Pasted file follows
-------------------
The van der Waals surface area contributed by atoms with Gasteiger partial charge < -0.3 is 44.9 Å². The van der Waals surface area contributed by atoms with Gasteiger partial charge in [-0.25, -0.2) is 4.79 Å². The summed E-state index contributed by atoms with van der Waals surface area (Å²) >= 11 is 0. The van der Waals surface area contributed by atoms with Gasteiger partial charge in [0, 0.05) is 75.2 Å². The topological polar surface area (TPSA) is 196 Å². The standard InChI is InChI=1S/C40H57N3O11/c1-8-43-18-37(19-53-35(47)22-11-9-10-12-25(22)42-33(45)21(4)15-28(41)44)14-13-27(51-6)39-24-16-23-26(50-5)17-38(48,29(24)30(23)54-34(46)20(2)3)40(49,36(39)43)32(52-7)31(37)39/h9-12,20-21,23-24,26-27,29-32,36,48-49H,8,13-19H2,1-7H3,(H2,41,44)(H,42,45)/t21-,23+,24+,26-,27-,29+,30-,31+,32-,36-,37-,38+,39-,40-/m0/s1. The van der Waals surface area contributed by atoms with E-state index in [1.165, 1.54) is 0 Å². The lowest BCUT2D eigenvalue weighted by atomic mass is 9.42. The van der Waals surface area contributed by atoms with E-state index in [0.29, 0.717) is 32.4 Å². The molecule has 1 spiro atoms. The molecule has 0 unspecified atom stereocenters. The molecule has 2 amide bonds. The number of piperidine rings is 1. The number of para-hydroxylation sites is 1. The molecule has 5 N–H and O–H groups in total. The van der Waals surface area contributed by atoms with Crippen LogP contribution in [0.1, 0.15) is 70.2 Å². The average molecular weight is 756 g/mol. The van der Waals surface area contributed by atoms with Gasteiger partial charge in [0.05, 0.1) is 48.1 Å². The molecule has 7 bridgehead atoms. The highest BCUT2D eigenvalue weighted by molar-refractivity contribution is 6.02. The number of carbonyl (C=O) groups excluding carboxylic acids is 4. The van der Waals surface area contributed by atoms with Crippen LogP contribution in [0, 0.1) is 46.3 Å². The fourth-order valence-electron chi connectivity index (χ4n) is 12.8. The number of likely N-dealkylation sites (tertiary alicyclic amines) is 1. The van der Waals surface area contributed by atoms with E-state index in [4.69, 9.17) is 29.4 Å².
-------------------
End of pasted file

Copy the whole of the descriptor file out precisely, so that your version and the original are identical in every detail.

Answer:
The van der Waals surface area contributed by atoms with Gasteiger partial charge < -0.3 is 44.9 Å². The van der Waals surface area contributed by atoms with Gasteiger partial charge in [-0.25, -0.2) is 4.79 Å². The summed E-state index contributed by atoms with van der Waals surface area (Å²) >= 11 is 0. The van der Waals surface area contributed by atoms with Gasteiger partial charge in [0, 0.05) is 75.2 Å². The topological polar surface area (TPSA) is 196 Å². The standard InChI is InChI=1S/C40H57N3O11/c1-8-43-18-37(19-53-35(47)22-11-9-10-12-25(22)42-33(45)21(4)15-28(41)44)14-13-27(51-6)39-24-16-23-26(50-5)17-38(48,29(24)30(23)54-34(46)20(2)3)40(49,36(39)43)32(52-7)31(37)39/h9-12,20-21,23-24,26-27,29-32,36,48-49H,8,13-19H2,1-7H3,(H2,41,44)(H,42,45)/t21-,23+,24+,26-,27-,29+,30-,31+,32-,36-,37-,38+,39-,40-/m0/s1. The van der Waals surface area contributed by atoms with E-state index in [1.165, 1.54) is 0 Å². The lowest BCUT2D eigenvalue weighted by atomic mass is 9.42. The van der Waals surface area contributed by atoms with E-state index in [0.29, 0.717) is 32.4 Å². The molecule has 1 spiro atoms. The molecule has 0 unspecified atom stereocenters. The molecule has 2 amide bonds. The number of piperidine rings is 1. The number of para-hydroxylation sites is 1. The molecule has 5 N–H and O–H groups in total. The van der Waals surface area contributed by atoms with Crippen LogP contribution in [0.1, 0.15) is 70.2 Å². The average molecular weight is 756 g/mol. The van der Waals surface area contributed by atoms with Gasteiger partial charge in [0.05, 0.1) is 48.1 Å². The molecule has 7 bridgehead atoms. The highest BCUT2D eigenvalue weighted by molar-refractivity contribution is 6.02. The number of carbonyl (C=O) groups excluding carboxylic acids is 4. The van der Waals surface area contributed by atoms with Crippen LogP contribution in [0, 0.1) is 46.3 Å². The fourth-order valence-electron chi connectivity index (χ4n) is 12.8. The number of likely N-dealkylation sites (tertiary alicyclic amines) is 1. The van der Waals surface area contributed by atoms with E-state index in [4.69, 9.17) is 29.4 Å².